In 1984, Bob Scheifler and Jim Gettys set out the early principles of X:
- Do not add new functionality unless an implementor cannot complete a real application without it.
- It is as important to decide what a system is not as to decide what it is. Do not serve all the world’s needs; rather, make the system extensible so that additional needs can be met in an upwardly compatible fashion.
- The only thing worse than generalizing from one example is generalizing from no examples at all.
- If a problem is not completely understood, it is probably best to provide no solution at all.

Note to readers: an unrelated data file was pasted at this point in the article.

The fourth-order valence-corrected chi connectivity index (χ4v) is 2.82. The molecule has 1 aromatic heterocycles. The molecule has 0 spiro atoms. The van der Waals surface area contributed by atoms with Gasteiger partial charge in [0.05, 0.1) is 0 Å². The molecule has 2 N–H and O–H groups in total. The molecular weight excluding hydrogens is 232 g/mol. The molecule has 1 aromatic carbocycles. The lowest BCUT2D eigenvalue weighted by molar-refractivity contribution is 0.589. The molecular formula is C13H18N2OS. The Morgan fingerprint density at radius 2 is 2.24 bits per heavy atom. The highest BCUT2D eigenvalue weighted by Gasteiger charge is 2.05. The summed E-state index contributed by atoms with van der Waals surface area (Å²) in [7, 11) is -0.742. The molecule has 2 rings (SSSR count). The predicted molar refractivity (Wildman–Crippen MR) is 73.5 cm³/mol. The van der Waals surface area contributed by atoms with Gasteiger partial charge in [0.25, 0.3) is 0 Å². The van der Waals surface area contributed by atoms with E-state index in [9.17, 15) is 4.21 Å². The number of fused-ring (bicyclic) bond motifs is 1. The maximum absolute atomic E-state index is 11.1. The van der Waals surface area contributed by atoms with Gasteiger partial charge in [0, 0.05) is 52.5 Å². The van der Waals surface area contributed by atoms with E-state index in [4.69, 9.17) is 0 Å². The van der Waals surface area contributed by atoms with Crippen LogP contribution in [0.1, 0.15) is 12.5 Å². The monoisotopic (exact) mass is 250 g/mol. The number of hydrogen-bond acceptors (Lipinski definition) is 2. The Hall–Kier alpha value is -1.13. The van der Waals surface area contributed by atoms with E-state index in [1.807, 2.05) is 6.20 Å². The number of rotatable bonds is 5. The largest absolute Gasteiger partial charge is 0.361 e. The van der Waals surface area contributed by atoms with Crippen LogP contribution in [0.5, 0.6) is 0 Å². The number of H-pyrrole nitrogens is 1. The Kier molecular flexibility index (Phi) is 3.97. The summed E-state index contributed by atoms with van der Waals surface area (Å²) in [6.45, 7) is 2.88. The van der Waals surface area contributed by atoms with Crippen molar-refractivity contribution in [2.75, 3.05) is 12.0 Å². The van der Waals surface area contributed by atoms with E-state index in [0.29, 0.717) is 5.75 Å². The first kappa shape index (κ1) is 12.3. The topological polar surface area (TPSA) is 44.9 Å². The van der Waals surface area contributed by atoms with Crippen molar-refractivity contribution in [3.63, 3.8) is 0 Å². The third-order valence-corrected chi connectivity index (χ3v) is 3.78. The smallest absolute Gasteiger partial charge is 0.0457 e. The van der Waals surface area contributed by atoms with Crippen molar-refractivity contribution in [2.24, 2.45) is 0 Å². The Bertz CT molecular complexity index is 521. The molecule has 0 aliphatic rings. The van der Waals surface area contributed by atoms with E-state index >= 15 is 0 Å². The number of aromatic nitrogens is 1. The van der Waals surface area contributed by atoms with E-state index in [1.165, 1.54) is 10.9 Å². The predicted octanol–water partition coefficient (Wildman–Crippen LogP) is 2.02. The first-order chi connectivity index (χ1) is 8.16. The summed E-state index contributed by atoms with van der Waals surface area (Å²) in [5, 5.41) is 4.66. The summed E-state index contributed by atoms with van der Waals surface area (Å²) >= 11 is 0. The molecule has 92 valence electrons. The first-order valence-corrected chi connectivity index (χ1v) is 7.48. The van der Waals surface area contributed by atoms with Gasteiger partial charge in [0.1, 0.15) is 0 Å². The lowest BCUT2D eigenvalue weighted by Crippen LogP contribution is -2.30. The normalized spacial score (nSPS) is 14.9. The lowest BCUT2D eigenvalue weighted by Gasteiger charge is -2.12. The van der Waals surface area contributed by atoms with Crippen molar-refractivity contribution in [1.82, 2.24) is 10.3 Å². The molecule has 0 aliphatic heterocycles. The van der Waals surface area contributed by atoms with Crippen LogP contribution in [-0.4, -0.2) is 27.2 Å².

- If you can get 90 percent of the desired effect for 10 percent of the work, use the simpler solution. (See also Worse is better.
- Isolate complexity as much as possible.
- Provide mechanism rather than policy. In particular, place user interface policy in the clients’ hands.
The first principle was modified during the design of X11 to: “Do not add new functionality unless you know of some real application that will require it.”
X has largely kept to these principles since. The reference implementation is developed with a view to extension and improvement of the implementation, whilst remaining almost entirely compatible with the original 1987 protocol.